Defamiliarization I: Unix

In doing this exercise I wanted to play with concepts of online identities, privacy and self-disclosure. Many people will have googled their own names at some point and may have found that a lot of their personal information, contact details and maybe photos or online contributions have crept into the online realm over time. Often there is information about ourselves floating around without us being explicitly aware of it. Personal data protection laws and customer profiling are hot topics which an individual might bery well be concerned about. However, in our everyday lives, most people aren’t likely to be explicitly aware of the ‘risk’ they’re taking every time one fills out a registration form or survey.

In a way this lurking danger of unwanted selfdisclosure, identity theft and privacy breach is always there but not explicitly. Almost as some kind of muzak that is perceptible, but only when one is willing to be attentive to it. This gave me the idea of channeling online personal information to an morse code converter that continuously spreads information about yourself whilst you remain blissfully unaware of the fact that your info is up for grabs (assuming that most people wouldn’t be able to decode morse code upon hearing it).

Choosing sound as a medium is especially interesting because it can be seen as operating in a ‘push’-mode of transmitting information. I mean ‘push’ in the sense that information comes to the receiver instantly, as opposed to ‘pull’-mode which requires the user to explicitly request the information, eg. by logging on to your mailbox or social networking account, or having to refresh a page. An example of ‘push’ is a setting on the iPhone that instantly notifies the user of incoming email, whereas ‘pull’ would be when the user actively asks for a new update. In this case, the perhaps (and hopefully somewhat) intrusive background sounds of the morse code would be considered noise by most people. But they are actually blind/deaf for the fact that their very own precious personal information is all around them, as free floating signals waiting to be picked up by anyone who may have an interest in ‘listening in’ attentively.

The following command lines are to be executed in ‘terminal’ on a mac.

lynx -dump | ~/morseplay/./

lynx = text-based webbrowser =  google query for “loes bogers”
-dump = instantly ‘dumps’ output of previous command
| =  pipe, channels the output of the ‘lynx’-command to the ‘’-command as input
~/morseplay/ = path of script ‘’
./ = execute all commands inside this file (so in this case all commands inside….sh stands for script) = a script for a morse coder I found online*.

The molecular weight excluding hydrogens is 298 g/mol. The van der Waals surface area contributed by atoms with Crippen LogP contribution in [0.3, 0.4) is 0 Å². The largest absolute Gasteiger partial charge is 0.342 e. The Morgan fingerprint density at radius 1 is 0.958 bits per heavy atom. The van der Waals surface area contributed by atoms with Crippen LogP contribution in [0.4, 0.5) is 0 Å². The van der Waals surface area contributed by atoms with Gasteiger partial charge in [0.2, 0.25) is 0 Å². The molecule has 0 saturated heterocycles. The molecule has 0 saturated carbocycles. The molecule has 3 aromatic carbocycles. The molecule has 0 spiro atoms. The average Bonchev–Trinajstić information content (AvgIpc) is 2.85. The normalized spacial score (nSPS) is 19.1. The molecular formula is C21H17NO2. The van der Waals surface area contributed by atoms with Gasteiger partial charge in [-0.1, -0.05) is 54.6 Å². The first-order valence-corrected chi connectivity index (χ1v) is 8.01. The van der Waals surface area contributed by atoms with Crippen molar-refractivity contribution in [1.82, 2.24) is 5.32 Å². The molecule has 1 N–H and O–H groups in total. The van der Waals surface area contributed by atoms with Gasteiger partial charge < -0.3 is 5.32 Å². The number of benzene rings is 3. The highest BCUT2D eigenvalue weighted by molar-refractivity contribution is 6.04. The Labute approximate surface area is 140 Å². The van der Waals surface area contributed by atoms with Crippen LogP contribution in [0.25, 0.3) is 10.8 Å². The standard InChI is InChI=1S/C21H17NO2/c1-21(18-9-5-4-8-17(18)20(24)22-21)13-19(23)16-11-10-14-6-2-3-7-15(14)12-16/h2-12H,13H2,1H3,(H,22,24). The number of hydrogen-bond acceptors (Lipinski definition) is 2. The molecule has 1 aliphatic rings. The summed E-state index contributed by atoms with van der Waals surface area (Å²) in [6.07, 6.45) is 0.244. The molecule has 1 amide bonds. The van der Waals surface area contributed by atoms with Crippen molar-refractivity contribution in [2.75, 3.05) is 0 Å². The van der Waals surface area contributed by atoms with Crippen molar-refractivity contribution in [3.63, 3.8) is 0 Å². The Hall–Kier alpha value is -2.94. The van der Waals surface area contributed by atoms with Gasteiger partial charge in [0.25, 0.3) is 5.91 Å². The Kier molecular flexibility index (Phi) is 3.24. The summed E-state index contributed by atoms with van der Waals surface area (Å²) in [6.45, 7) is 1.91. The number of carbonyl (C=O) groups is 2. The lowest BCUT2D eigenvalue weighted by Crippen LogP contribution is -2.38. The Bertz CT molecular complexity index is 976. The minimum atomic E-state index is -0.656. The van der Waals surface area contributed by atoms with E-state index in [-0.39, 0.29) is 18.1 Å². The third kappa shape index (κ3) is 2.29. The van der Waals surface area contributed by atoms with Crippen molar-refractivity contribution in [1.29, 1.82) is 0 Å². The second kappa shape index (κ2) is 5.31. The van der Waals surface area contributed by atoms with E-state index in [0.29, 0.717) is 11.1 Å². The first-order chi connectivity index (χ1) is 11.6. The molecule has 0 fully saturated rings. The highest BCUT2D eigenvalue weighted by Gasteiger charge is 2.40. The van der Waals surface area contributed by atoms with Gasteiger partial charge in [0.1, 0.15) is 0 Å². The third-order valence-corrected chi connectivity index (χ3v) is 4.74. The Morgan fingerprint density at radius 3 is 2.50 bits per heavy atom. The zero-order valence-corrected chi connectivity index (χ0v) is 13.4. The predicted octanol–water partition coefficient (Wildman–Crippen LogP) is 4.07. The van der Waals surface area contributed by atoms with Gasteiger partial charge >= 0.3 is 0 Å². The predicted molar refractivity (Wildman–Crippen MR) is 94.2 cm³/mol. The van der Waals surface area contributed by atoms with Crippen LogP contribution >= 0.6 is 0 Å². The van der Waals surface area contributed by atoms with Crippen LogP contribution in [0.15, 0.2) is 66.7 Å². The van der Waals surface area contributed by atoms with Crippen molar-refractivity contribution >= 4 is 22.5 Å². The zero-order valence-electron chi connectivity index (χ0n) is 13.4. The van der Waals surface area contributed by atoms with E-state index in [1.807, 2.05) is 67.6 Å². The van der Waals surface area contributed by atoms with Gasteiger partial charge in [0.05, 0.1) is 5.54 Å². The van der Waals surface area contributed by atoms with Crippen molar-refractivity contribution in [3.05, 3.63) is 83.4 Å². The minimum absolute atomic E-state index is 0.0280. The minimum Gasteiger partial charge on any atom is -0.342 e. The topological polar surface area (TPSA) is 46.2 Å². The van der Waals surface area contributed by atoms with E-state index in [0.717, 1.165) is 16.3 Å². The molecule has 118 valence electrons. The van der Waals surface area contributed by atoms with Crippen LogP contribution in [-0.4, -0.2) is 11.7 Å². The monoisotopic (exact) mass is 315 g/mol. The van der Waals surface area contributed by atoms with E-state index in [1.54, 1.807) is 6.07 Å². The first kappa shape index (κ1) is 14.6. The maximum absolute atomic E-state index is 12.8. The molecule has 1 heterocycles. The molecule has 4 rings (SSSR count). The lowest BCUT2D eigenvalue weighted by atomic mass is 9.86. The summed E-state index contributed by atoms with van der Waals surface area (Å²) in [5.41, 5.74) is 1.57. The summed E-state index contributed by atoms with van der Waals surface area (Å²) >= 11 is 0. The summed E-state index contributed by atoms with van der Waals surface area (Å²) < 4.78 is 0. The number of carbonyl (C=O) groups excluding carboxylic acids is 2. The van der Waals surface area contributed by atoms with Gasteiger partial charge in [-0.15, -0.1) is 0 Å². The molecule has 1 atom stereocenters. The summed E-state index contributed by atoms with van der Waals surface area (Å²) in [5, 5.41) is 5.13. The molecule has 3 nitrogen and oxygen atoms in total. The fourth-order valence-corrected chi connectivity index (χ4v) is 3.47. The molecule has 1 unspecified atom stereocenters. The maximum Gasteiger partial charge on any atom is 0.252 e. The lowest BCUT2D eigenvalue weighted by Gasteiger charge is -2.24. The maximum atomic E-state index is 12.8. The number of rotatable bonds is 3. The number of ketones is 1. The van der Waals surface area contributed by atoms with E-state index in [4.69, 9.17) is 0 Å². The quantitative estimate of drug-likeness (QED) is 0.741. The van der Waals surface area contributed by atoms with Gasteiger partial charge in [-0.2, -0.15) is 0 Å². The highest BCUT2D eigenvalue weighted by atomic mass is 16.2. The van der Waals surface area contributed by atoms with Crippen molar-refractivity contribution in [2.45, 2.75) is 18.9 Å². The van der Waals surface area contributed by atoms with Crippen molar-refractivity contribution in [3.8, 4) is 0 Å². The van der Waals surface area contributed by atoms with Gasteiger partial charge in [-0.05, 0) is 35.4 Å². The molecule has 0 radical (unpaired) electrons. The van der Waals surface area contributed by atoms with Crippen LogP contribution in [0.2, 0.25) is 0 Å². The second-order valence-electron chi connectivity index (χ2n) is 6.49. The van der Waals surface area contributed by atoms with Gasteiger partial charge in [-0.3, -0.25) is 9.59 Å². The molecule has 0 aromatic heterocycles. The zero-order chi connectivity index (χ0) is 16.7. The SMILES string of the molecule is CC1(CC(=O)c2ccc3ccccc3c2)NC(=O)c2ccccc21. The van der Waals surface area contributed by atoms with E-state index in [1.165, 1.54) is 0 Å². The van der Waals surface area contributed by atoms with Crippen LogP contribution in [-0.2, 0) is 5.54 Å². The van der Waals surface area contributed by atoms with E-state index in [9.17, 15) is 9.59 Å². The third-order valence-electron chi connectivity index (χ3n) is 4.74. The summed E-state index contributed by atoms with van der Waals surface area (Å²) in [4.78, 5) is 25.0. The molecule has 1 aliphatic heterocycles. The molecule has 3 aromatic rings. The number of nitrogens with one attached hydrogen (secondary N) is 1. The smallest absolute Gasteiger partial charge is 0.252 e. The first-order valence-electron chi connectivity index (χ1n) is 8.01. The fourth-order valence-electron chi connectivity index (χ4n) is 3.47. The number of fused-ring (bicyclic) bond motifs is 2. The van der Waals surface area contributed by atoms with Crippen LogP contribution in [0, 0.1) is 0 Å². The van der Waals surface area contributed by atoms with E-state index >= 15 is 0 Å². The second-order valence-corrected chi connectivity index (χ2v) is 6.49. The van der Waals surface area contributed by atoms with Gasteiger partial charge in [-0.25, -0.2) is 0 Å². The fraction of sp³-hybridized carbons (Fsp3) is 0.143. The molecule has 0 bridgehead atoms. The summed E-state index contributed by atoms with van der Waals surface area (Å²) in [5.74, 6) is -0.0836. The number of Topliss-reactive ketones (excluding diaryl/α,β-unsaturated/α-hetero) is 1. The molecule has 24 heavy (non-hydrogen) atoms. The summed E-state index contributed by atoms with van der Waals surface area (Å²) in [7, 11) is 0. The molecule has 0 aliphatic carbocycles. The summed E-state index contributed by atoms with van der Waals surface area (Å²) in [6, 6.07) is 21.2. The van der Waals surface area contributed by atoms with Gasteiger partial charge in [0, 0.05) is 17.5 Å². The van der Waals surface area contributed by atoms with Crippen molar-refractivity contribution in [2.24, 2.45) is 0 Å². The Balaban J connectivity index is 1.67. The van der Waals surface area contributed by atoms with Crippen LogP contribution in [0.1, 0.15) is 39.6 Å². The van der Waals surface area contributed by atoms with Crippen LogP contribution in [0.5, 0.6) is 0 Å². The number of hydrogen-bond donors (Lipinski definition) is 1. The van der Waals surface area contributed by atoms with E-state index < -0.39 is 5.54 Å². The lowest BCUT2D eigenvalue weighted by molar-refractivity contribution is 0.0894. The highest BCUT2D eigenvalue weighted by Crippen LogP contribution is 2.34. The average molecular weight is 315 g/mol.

I found a script for a morse coder online and copied it. That’s the script called which was executed with the input of the google search dumped through a pipe.

It’s a bit more complex to give commands to applications on a mac because they operate on a higher level than the terminal. Terminal treats an .app file as a directory rather than an executable script or application. By using a script instead of an application we were able to work around this. However, the script only provided a textual translation to morse code. I had found a widget and some online apps with an audio output but at this point it was too complicated to get them to communicate properly with lynx.

Google search to morse code
Google search to morse code

I thought to pipe the results of the google search into an audio output, producing the actual beeps or signs in spoken word. Any Mac that has Espeak installed should be able to do this (provided that punctuation is in fact pronounced) by executing the following:

lynx -dump | ~/morseplay/./ | espeak

If the pronunciation of punctiation marks can not be realised there might be the possibility to write a script that commands the synthetic speech application to recognize the . and – marks and pronounce them as “di(t)”, “dah” as in the official morse code.

*Script source;

# - generate morse code from ascii
# you can contact me at:
# --. .-. ..- .-.. --- ... .--.-. --. -- .- .. .-..
# .-.-.- -.-. --- --

# if you don't like my "dots" and "dashes"
# you can change them
# dot=.
# dash=_

# generate ascii (from space to ~)
for ((i=32; i<127; i++)); do
   ascii="$ascii$(echo -en $(printf "%s%o" "\\" "$i"))"

# english chars that can be translated to morse

# The morse code for each character in eng
mor=( # punctuation
      ·-·-·- --··-- ··--·· ·----· -·-·-- -··-· -·--·- -·--·-
      ---··· -·-·-· -···- -····- ·-··-·
      ···-··- ·--·-·
      # alphabet A-Z
      ·- -··· -·-· -·· · ··-· --· ···· ·· ·--- -·- ·-·· -- -·
      --- ·--· --·- ·-· ··· - ··- ···- ·-- -··- -·-- --··
      # Numbers 0-9
      ----- ·---- ··--- ···-- ····-
      ····· -···· --··· ---·· ----· )

mor=( ${mor[@]//·/${dot:-·}} )
mor=( ${mor[@]//-/${dash:--}} )

while read -a line; do
   for i in "${line[@]}"; do
      for (( j=0; j<${#i}; j++ )); do

        if  [ "${eng/${i:$j:1}/}" == "$eng" ]; then
            eval char=\$\'\\$( printf "%o" "$(( ${#pos} ))" )\'
            [ "${eng/$char/}" == "$eng" ] && continue

      printf "%s " "${mor[${#pos}]}"

      printf " "
   printf "\n"



Add to command line: ls > /users/loes/desktop/prac/outputmorse.txt
saves the output as a textfile (ASCII) format…(speech does not recognize this though, thus it should be changed somehow) which you could then use as input for speech programme eg. Espeak or Speech (on mac 10.4).

Entire command will be: lynx -dump | ~/morseplay/./ ls > morseoutput.txt

Defamiliarization, Exercises